Ominous signs for high-frequency trading
Just a few years ago, when high-frequency trading was in full bloom, there was a palpable sense that this form of trading was poised for ever-rising growth.
Most assumed it would continue to account for a greater share of volume with each passing year. But a funny thing happened on the way: These firms lost their direction. They recent shuttering of Eladian Partners has sparked lots of discussion. The firm apparently sought to expand into other asset classes, but the woes of equity trading operations proved to be too much.
One would have to think that other high-frequency trading firms are facing some huge decisions as well, as the unfavorable environment persists. Rosenblatt Securities has predicted that high-frequency firms would earn about $1.25 billion this year, down 35 percent from last year and 64 percent beneath a peak of $4.9 billion in 2009. The main issue here is a lack of retail trading volume, the life blood of the high frequency firms. Until that returns, it's hard to see the industry thriving again.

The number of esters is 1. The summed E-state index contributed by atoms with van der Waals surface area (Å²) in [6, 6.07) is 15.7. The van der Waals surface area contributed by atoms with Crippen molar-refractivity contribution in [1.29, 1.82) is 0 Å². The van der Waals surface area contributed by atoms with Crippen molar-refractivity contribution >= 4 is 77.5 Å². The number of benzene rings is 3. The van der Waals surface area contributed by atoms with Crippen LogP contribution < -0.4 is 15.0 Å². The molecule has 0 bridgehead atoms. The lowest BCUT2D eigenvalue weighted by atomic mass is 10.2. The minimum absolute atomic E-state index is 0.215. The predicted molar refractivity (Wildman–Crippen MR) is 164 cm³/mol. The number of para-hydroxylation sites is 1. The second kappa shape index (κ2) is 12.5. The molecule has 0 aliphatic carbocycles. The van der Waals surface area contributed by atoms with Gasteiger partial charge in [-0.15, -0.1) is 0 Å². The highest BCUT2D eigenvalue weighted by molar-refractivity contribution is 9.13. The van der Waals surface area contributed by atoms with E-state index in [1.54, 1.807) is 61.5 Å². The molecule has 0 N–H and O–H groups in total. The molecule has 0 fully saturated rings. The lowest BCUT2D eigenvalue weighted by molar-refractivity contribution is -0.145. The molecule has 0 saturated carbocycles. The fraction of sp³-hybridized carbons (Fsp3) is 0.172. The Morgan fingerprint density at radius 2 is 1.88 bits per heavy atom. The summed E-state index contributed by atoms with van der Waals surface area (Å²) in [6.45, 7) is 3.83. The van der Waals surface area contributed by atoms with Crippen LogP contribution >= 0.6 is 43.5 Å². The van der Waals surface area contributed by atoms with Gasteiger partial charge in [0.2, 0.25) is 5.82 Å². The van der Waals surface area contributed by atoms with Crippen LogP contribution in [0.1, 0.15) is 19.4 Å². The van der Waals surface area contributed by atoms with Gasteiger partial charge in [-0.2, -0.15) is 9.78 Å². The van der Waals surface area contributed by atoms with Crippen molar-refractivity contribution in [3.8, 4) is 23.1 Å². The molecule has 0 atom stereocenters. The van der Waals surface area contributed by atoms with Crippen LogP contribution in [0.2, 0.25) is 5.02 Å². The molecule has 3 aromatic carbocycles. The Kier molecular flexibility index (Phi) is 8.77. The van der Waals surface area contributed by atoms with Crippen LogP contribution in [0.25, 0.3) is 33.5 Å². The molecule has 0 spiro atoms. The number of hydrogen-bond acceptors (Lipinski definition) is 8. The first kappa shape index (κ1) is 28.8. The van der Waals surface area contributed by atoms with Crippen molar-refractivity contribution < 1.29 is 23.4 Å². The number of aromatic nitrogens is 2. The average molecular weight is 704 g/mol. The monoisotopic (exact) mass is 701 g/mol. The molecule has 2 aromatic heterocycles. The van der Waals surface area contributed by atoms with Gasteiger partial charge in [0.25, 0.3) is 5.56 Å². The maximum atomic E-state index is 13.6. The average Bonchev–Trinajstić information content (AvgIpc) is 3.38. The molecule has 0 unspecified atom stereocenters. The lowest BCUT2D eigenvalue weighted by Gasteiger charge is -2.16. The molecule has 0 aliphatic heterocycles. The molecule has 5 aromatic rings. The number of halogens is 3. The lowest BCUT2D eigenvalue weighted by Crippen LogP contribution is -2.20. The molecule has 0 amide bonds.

That said, the volume sluggishness has affected a broad swath of traders. I've noted over on FierceFinance that hedge funds and other buyside firms have reacted significantly to the poor climate. A report from Greenwich Associates, for example, has found that 44 percent of hedge funds said their 2012 trading desk budgets had declined, with approximately 40 percent reporting flat budgets and 17 percent reporting increases.
Some powerful ripples are starting to crop up. The stock trading and research division of ThinkEquity has shut down, for example, and thers are likely to follow.
- here's the Advanced Trading article